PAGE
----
This post continues the thought I introduced in my last post – stating opinions as facts.
I have noticed that people often state their ideas in a factual way when they are actually only opinions or perceptions.
Here are some examples of perceptions stated as facts:
- “It’s cold (or hot) in here.”
- “The iPod (or some other brand) is the best mp3 player on the market.”
- “Ford (Chevy,Honda, etc) is the best car maker.”
- “Avatar (The Hurt Locker, The Blind Side, etc.) is the best movie of the past year.”
- “The best way to solve this problem is to _____________.”
- “The best technology for _____________ is __________________.”
Let’s take a closer look at these statements.
It’s cold (or hot) in here.
It may be a fact that you or I feel cold or hot in a particular environment. It is not a fact that it is hot or cold in that environment. The temperature measurement is a fact, and the existence of our feelings about the environment is a fact. At extremes of temperature, most people would probably agree with an “it’s cold” or an “it’s hot” statement. But what happens in the mid-range where a temperature that feels hot to you feels cold to me (or vice-versa)? If we argue as if our perspectives are factual statements, we can never reach resolution.
I say, “it’s cold” because I feel cold. You say “it’s hot” because you feel hot. We will never reach resolution if we stay locked in that cycle of discussion.
The iPod is the best mp3 player on the market. — Ford is the best car maker. — Avatar is the best movie of the year.
If you and I have agreed on some objective and measurable criteria for making these judgments, these statements may be factual. If we have not agreed on objective and measurable criteria, we are merely stating our opinions.
With regard to mp3 players or cars, I’m looking at range of features. You are focused on cost. When evaluating a movie, I look at special effects. You look at the story line. When we use different criteria and discuss our conclusions before reconciling our criteria, we will never reach a resolution
The best way to solve this problem is to _____________. — The best technology for _____________ is __________________.
Most problems have multiple “good” solutions. Depending on the application, any given technology might be the “best” solution. In most problems and in most technology application decisions, “best” is simply a judgment based on a number of criteria. If we do not first agree on the criteria, we cannot agree on the definition of “best.”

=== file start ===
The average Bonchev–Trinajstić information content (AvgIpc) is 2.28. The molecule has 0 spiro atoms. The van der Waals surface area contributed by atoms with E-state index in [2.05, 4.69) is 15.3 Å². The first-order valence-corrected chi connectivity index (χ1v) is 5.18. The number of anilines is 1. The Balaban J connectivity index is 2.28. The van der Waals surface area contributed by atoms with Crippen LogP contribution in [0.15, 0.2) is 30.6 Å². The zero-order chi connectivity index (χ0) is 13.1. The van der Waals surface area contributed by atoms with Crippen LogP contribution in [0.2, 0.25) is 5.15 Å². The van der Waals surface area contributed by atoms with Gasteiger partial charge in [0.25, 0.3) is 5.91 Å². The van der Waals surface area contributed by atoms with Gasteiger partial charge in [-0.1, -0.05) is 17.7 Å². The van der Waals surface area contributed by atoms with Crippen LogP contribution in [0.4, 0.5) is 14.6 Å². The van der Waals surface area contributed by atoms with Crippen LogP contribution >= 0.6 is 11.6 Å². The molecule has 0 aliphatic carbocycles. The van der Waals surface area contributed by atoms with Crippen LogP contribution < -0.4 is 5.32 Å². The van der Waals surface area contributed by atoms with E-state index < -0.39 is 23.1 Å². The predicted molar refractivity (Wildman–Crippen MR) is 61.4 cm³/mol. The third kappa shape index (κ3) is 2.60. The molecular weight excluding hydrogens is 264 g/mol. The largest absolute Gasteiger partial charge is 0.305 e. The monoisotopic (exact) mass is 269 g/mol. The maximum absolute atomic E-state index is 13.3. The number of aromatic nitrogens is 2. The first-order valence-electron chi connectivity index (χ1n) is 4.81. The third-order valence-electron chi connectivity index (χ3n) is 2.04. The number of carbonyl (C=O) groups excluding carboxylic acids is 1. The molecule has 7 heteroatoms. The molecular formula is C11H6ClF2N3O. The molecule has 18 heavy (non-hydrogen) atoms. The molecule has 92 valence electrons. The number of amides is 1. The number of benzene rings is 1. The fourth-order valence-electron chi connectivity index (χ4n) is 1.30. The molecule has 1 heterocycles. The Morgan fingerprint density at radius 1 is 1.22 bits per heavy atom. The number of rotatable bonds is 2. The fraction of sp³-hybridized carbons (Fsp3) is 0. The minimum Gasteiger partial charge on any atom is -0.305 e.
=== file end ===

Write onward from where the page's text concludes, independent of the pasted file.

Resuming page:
Sadly, these examples of “fighting words” come from situations I have either been party to or observed in my work over the years.
Arguments of perspective rarely end well. They tend to become highly emotional with no good way to resolve the conflict. You have your opinion. I have mine. We discuss, push, prod, cajole, attempt to persuade, and then move to open argument without resolution in sight.
My point is not to dissuade you from having or stating your opinion. My point is that you should clearly know when you are speaking about your opinion or perspective. In those cases, make it clear by your words that you are stating a perspective.
- “I’m cold” as opposed to “It’s cold.”
- “I think the iPod has great features.” as opposed to “The iPod is the best mp3 player.”
- “The fastest (cheapest, longest lasting, etc.) solution to this problem is ___________.” as opposed to “The best way to solve this problem is ____________.”
In most of the situations I have seen, clearly distinguishing between facts and perspectives has reduced the frustration level and lead to faster conflict resolution. I have also seen that people who are unwilling or unable to admit that they are arguing a perspective rather than a fact tend to escalate and prolong conflict conversations.